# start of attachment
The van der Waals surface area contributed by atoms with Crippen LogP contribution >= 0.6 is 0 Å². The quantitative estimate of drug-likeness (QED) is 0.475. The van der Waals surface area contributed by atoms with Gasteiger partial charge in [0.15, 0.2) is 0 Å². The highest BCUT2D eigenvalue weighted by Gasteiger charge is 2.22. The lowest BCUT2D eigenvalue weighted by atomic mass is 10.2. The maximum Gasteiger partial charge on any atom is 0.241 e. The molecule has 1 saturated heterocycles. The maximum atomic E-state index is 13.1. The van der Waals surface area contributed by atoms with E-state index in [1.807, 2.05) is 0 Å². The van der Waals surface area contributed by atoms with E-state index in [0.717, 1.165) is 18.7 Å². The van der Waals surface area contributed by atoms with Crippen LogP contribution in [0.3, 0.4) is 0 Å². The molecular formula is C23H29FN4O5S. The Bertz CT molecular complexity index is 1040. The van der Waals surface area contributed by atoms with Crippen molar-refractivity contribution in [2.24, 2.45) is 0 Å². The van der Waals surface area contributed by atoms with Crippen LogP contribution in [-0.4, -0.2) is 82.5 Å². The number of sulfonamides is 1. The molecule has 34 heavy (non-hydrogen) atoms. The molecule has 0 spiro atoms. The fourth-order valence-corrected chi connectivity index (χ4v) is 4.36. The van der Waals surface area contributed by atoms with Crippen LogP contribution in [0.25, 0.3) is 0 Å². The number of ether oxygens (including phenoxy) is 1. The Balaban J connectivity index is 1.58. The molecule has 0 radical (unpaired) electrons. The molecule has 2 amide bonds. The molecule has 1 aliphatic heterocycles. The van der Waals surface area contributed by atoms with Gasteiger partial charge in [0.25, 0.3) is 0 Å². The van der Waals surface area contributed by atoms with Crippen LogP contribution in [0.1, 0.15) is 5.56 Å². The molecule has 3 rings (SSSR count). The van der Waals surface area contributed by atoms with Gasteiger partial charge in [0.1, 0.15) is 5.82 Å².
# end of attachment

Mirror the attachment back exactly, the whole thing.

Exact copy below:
The van der Waals surface area contributed by atoms with Crippen LogP contribution >= 0.6 is 0 Å². The quantitative estimate of drug-likeness (QED) is 0.475. The van der Waals surface area contributed by atoms with Gasteiger partial charge in [0.15, 0.2) is 0 Å². The highest BCUT2D eigenvalue weighted by Gasteiger charge is 2.22. The lowest BCUT2D eigenvalue weighted by atomic mass is 10.2. The maximum Gasteiger partial charge on any atom is 0.241 e. The molecule has 1 saturated heterocycles. The maximum atomic E-state index is 13.1. The van der Waals surface area contributed by atoms with E-state index in [1.807, 2.05) is 0 Å². The van der Waals surface area contributed by atoms with E-state index in [0.717, 1.165) is 18.7 Å². The van der Waals surface area contributed by atoms with Crippen LogP contribution in [0.3, 0.4) is 0 Å². The molecular formula is C23H29FN4O5S. The Bertz CT molecular complexity index is 1040. The van der Waals surface area contributed by atoms with Crippen molar-refractivity contribution in [2.24, 2.45) is 0 Å². The van der Waals surface area contributed by atoms with Crippen LogP contribution in [-0.4, -0.2) is 82.5 Å². The number of sulfonamides is 1. The molecule has 34 heavy (non-hydrogen) atoms. The molecule has 0 spiro atoms. The fourth-order valence-corrected chi connectivity index (χ4v) is 4.36. The van der Waals surface area contributed by atoms with Crippen LogP contribution in [0.25, 0.3) is 0 Å². The number of ether oxygens (including phenoxy) is 1. The Balaban J connectivity index is 1.58. The molecule has 0 radical (unpaired) electrons. The molecule has 2 amide bonds. The molecule has 1 aliphatic heterocycles. The van der Waals surface area contributed by atoms with Gasteiger partial charge in [0.25, 0.3) is 0 Å². The van der Waals surface area contributed by atoms with Crippen LogP contribution in [0.1, 0.15) is 5.56 Å². The molecule has 3 rings (SSSR count). The van der Waals surface area contributed by atoms with Gasteiger partial charge in [0.1, 0.15) is 5.82 Å².